According to the Buchenwald memorial institute, Boris Romanchenko, 96, had survived four Nazi concentration camps. Last Friday, however, his life was ended following a Russian strike on Kharkiv.
The Ukrainian Institute of International Relations stated in a series of tweets that according to his granddaughter, Boris Romanchenko was living in an apartment block in Kharkiv which was hit during a Russian attack.
He said the group was shocked by the news that Boris Romanchenko had died in a concentration camp. Romanchenko said he had survived Buchenwald, Peenemünde, Dora, and Bergen-Belsen during World War II.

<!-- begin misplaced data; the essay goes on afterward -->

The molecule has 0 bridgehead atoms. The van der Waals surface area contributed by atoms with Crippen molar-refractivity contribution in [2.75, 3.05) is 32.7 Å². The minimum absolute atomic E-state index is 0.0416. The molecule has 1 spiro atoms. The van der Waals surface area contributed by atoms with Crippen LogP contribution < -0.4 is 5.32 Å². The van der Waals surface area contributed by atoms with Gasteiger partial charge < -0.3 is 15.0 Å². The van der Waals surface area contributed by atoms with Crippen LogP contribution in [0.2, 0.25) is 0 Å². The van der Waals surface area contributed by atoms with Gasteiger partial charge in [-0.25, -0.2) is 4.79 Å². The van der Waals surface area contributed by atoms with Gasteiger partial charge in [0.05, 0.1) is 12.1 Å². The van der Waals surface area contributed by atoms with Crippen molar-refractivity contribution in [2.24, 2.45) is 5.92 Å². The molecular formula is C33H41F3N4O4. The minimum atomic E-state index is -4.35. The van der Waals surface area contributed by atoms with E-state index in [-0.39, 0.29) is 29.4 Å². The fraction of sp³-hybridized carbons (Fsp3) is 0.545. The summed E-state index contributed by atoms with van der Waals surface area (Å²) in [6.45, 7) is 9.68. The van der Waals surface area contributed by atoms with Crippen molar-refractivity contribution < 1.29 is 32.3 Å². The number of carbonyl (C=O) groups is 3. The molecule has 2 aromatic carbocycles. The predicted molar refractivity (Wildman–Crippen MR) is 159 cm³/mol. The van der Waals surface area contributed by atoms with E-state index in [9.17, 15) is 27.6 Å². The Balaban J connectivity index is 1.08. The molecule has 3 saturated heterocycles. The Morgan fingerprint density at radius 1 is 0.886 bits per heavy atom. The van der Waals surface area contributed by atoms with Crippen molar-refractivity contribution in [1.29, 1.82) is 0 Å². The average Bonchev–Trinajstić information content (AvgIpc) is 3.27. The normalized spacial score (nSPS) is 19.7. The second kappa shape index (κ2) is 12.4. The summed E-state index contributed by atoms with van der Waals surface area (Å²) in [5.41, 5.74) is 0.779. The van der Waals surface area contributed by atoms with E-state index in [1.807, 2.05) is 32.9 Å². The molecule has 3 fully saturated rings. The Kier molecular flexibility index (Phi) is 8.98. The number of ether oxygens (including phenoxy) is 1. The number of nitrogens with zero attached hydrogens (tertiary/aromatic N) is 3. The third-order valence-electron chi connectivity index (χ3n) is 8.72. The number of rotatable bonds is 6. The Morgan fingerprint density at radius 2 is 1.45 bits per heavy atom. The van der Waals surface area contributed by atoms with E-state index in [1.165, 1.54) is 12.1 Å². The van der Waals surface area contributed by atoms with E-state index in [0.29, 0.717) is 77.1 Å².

Boris Romanchenko worked “intensively on preserving the memory of Nazi crimes and served as vice-president of the Buchenwald-Dora International Committee,” the institute said.
As part of the celebration of the liberation of Buchenwald in 2012, Boris Romanchenko read an oath devoted to “the creation of a new world in which freedom and peace reign”, as it was stated in the memorial.
An article in a Kharkiv newspaper reported on his visit to Buchenwald on the 73rd anniversary of the camp’s liberation by US forces in 2018, stating, “The event was attended by the last remaining Buchenwald prisoners from Ukraine and Belarus – Borys Romanchenko from Kharkiv, Oleksandr Bychok from Kyiv and Andriy Moiseenko from Minsk.”.